April 10, 2000 (San Francisco) -- One fact jumps out of the paper published in the January 19 issue of the Journal of the American Medical Association: the ignorance of residents (trainees) and practicing physicians regarding guidelines concerning their contacts with drug companies. According to three studies cited in the paper, only between 23% and 50% of residents knew of these policies, while 62% of doctors said they knew of at least one guideline. Clearly, an ongoing awareness campaign needs to be part of any new policy. Other proposed reforms include:
Physician associations, continuing medical education associations, and drug companies should develop one set of industry-wide standards regulating appropriate contacts and the involvement of drug companies in medical education.
Medical colleges should monitor and develop policies for medical students and residents attending company-sponsored conferences. Currently, they can accept travel scholarships from companies to attend such conferences.
Medical schools should develop formal courses to teach residents and medical students to critically analyze drug marketing techniques and product claims.
Physicians should disclose potential conflicts of interest and be guided in their actions by whether they would be willing to have their junkets, perks, and financial associations made public.
In 1997, when the FDA relaxed its rules regarding direct-to-consumer ads on television, drug companies began buying up airtime in record amounts. To counter pressure on doctors from patients responding to the ads, the March 6, 2000 issue of Health Affairs suggests the following reforms:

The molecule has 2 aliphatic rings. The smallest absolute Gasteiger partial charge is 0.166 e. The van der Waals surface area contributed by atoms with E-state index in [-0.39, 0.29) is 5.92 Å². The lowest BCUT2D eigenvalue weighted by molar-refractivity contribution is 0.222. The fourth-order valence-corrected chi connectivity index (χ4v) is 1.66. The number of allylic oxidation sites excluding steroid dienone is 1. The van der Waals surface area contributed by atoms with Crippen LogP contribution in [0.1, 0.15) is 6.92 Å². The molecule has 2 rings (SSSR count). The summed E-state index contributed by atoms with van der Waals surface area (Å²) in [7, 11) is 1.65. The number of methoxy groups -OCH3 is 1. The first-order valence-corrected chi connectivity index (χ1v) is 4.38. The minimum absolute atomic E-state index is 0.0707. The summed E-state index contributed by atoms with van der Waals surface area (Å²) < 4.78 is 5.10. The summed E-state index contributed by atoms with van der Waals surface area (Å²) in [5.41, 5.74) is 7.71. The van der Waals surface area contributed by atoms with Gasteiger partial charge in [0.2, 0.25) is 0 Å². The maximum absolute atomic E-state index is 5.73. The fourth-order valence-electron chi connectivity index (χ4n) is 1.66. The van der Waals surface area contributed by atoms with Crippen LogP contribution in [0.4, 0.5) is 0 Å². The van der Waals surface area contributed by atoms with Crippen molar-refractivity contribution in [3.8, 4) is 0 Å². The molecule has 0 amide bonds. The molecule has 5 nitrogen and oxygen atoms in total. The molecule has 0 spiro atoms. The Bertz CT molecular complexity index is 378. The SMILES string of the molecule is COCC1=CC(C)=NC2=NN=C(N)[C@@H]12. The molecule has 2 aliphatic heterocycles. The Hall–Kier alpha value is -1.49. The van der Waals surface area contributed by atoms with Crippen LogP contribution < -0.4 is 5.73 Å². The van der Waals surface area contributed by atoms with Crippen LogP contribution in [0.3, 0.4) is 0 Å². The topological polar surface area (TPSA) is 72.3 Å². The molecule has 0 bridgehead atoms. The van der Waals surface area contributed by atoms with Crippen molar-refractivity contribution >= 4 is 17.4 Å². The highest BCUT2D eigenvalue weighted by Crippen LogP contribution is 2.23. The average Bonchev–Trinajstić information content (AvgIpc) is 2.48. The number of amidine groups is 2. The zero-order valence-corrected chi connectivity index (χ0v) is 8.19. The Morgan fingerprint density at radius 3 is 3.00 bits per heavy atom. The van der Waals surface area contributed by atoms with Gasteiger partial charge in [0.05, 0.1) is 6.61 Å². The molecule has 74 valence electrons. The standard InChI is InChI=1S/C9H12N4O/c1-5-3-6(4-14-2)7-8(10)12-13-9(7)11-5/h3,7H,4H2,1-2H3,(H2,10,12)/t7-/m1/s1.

Drug companies should provide understandable, jargon-free product information that gives equal treatment to a drug's side effects and its benefits.
Individual physicians and medical associations should monitor consumer ads for accuracy and balance and should tell their patients about the purpose of such ads -- to bolster sales.
Congress should fund studies that examine how direct-to-consumer ads affect health care costs and the quality of prescribing.
A good day for registered pharmacist Michelle Kasperowitz, 37, is when she's peppered with questions. They can range from which blood pressure monitor to buy to whether a rash is poison ivy. And, because she works in a supermarket, she gets lots of food-related inquiries as well. "One man came up to me recently, waving a bag of broccoli," says Kasperowitz, who works at the ShopRite Pharmacy in Woodbridge, N.J. "He's on a blood thinner, and he wanted to know if he could eat it."